By Rebecca Bulnes
By Lee Zimmerman
By Rebecca Bulnes
By S. Pajot
By S. Pajot, Liz Tracy, Kat Bein, & Sean Levisman
By Kat Bein
By Ashley Rogers
By j. poet
Count Bass D
With other rappers "trying to be 3Pac and Spice 2/What's an original MC to do?" Count Bass D wonders on his debut, Pre-Life Crisis. Answer: Exactly what Count does here A scoop up new flavors without regard to what the rest are serving. Hence, he comes up with one of the more lyrically inventive and musically developed menus in recent memory, a poppy hip-hop treat that takes notes from Biz Markie's dictionary of cultural references and trades in Arrested Development's live, southern-fried grooves.
Count understands that his Nashville home base would be enough to turn any hardcore pretensions into Opry-land farce, so he steers clear of such poses. He's just a guy who admits he's as friendly as Captain Stubing, who values his years in Sunday school, and who's not cool enough to hide from us his enthusiasm for Carmex lip balm or his crush on T-Boz from TLC. He plays the dozens and the Name Game with equal relish, then slips bits of "Fräre Jacques" and "Rosanna" into his singsong patter; and all the while he trips through laid-back verses like a top-flight Bronx battler.
What's more, Count constructs a solid mellow funk sound with his own bass, drums, and piano playing, abetted by Mark Nash's smooth guitar work. Tracks such as "Broke Thursday," "Agriculture," and "Sandwiches" are at least as song-oriented as Basehead ditties, and more true to hip-hop. With humor his top priority, Count Bass D's Pre-Life Crisis sounds more like the time of his life.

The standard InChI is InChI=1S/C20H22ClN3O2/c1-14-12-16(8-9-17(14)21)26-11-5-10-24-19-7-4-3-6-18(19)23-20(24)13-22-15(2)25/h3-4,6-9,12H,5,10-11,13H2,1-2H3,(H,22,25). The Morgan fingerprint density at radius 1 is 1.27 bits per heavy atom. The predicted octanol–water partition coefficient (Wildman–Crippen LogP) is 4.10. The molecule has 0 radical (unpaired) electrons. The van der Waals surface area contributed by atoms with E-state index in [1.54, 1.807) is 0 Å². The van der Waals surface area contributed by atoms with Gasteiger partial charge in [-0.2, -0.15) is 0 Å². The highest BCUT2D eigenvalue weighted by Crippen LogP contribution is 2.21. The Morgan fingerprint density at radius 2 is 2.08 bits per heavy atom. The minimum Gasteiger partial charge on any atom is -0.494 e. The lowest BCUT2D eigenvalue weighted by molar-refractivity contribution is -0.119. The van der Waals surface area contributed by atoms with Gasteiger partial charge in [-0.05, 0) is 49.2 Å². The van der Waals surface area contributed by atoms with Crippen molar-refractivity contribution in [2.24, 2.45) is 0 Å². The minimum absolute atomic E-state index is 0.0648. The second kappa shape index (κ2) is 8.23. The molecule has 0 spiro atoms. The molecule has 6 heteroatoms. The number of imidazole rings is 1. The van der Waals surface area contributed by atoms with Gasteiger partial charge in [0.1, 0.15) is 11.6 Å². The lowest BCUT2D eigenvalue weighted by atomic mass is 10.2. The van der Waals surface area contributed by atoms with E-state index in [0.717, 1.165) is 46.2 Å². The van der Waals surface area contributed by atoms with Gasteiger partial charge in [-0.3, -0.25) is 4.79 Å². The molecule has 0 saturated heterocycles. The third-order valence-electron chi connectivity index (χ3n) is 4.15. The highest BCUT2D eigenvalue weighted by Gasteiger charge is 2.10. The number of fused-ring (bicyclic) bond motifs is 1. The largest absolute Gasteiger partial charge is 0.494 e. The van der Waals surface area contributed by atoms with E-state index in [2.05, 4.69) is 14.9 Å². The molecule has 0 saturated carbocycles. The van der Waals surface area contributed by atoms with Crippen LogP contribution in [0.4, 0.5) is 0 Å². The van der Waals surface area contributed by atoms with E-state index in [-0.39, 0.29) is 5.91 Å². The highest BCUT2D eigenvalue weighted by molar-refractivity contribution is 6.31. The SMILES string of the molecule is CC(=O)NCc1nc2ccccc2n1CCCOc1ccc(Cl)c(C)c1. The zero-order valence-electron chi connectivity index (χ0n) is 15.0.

A Roni Sarig
That Lucid Feeling
Twenty-five years after Lou Reed split from the band (rendering the aggregate that carried on without him for a while afterward somewhat pointless), the Velvet Underground continues to cast a long, jagged shadow over Amerindie rock and pop, with beaucoup de bands in thrall of the Velvets vortex: a buzzing, tuneful rhythm guitar strum, a relentless snare and tom-tom pound, and deadpan downtown vocals. Yet two more groups spin variations on the signature Sturm und Drang. First, Chattanooga-gone-Baltimore trio Big Heifer pushes all the right naif-rock buttons, with guitarist Roby and bassist Barbara singing endearingly about Hercules, the rigors of friendship, intergalactic nice guy Dr. Neptar, and love stuff ("Ten rolls of duct tape wouldn't keep us together/And I think it's for the better") while cranking out whooshing three-minute guitar pop. Frolicsome, frantic, and fissionable. (Box 41343, Baltimore, MD 21203-6343)
Meanwhile, Detroit's Outrageous Cherry takes a more studied tack, with singer-songwriter-guitarist Matthew Smith and his mates zigzagging between hooky, fuzzed-out nuggets ("'Til I Run Out," "Pale Frail Lovely One," "Overwhelmed") and reverberating guitar clangor ("The Stare," "Withdrawal," "Radio Telephone Operator Procedures Pt. 2"), much of it iced with Smith's gritty baritone, which occasionally calls to mind the gravelly voice of Lee Hazelwood. Anyone who ever genuflected at the tabernacle of the Perfect Disaster should get up close and personal with Outrageous Cherry.